Near the entrance, a caged pond hosts about 20 young ones. They lie around looking so innocent. It is just hard to believe that they will one day grow to be fierce killers, like we well know of our scaly counterparts. A guide jumps across the 1m high meshed wall into the cage and gets hold of one. He gets hold of it by both hands near the head and the tail. He then moves closer to the cage’s wall where tourists are watching and acts as if to throw the young crocodile at the crowd. People move back amidst fear and laughter. He then welcomes all to touch the reptile. Its skin is soft like a leather jacket. Not what you’d have had in mind. Its teeth are so minute, but still look dangerous. A saw of a kind. The guide explains that the 2ft long young one is 12 years old! You are left wondering how old the elder ones are.

We move on to a cage with bigger and older ones. There are over 20 in one cage alone. Another guide is explaining the difference between a crocodile and an alligator. An alligator has a wide snout which is U-shaped, while a crocodile has a long, narrow V-shaped snout. In addition, a crocodile’s teeth are always visible even with its mouth closed which is not the case with an alligator’s.

One just looks at the sight with a mixture of awe and excitement. One crocodile is submerged in water with only its snout and upper side of its head outside. Robert, my travel companion says it looks like a log. True enough. Others lie on the concrete floor, their eyes fixed into the distance. One can swear that they are lost in thought.

A sign board says that feeding time is at 4.30pm. It’s an hour till then. Too bad we have other places to go to and hence we’ll miss the show. We then take a walk around. There is a large pond and visitors are riding boats that are propelled by the act of cycling. It seems so much fun. We take photos by the pond. These are moments that have to go on record.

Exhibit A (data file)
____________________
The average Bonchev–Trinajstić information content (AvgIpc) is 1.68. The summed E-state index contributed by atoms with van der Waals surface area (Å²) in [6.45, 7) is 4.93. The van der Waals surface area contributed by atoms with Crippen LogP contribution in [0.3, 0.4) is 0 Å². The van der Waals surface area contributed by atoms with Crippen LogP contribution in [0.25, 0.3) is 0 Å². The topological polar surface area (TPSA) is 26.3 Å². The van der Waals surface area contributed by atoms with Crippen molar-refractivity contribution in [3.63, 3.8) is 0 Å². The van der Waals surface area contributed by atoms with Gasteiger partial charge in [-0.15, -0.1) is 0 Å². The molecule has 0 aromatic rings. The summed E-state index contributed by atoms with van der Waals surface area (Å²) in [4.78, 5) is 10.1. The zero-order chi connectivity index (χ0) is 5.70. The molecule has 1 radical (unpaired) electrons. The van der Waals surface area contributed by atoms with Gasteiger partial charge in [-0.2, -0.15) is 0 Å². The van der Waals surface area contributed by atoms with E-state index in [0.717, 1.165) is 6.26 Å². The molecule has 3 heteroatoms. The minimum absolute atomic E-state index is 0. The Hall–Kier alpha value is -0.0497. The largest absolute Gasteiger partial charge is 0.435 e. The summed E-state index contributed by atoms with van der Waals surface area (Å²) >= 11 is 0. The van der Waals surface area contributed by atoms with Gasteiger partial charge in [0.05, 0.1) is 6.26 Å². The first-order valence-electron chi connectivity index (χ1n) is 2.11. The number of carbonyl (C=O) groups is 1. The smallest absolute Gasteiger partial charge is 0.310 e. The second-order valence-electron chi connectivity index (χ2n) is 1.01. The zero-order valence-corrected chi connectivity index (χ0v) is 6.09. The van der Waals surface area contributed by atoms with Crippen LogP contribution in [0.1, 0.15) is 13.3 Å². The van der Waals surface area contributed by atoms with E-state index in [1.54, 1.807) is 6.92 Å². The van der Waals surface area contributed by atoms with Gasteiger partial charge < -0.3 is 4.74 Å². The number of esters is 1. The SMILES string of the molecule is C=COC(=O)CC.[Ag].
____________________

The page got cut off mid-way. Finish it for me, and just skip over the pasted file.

Next to the pond, there is a shop selling African Art. In the distance, there is a balloon tab and children are having fun in its shallow water. It’s time for us to leave. It was such a great time. We will definitely be coming back.

Thursday, November 10, 2011

Holiday upcountry

Ever thought there’s very little to enjoy on a holiday in Kenya’s upcountry? Think again. Visit little known Kesses village, near Eldoret town, in North Rift Kenya. This is about 300km from Nairobi, Kenya’s capital. One diverts from the Eldoret-Nairobi highway to Kesses at Cheptiret, about 25km to Eldoret. The main economic activity here is farming.

The dam covers an area of nearly 3km squared. Its shores have an extensive growth of papyrus reeds. It is an eye catching scene, of vast clear waters with tiny waves. On the main side of the dam, there is a picnic site with well kept grass and several round wooden shelters with grass roofs. This presents a perfect spot to have lunch or some quiet time as you enjoy the breathtaking view.

To spice up your experience while there, you can enjoy a boat ride. The boats can carry a maximum of 30 people. However, it is necessary to wear a life jacket, especially if you do not know how to swim. The life jacket keeps you floating while in the water. Local tourists and residents like to take a plunge from the boats into the water. A swim here is an unforgettable experience as one tries to beat the current because the water flows slowly as it was built along river’s course.

There is also some fishing that takes place, though not on a large scale and at times sport fishing. On a lucky day, you can find some kayaking going on. At times kayaking competitions are held here.

Hotels where one can enjoy his or her time while in Eldoret include Hotel Sirikwa, Poa Place among others. Both of these have swimming pools, posh lodging facilities and ample parking space.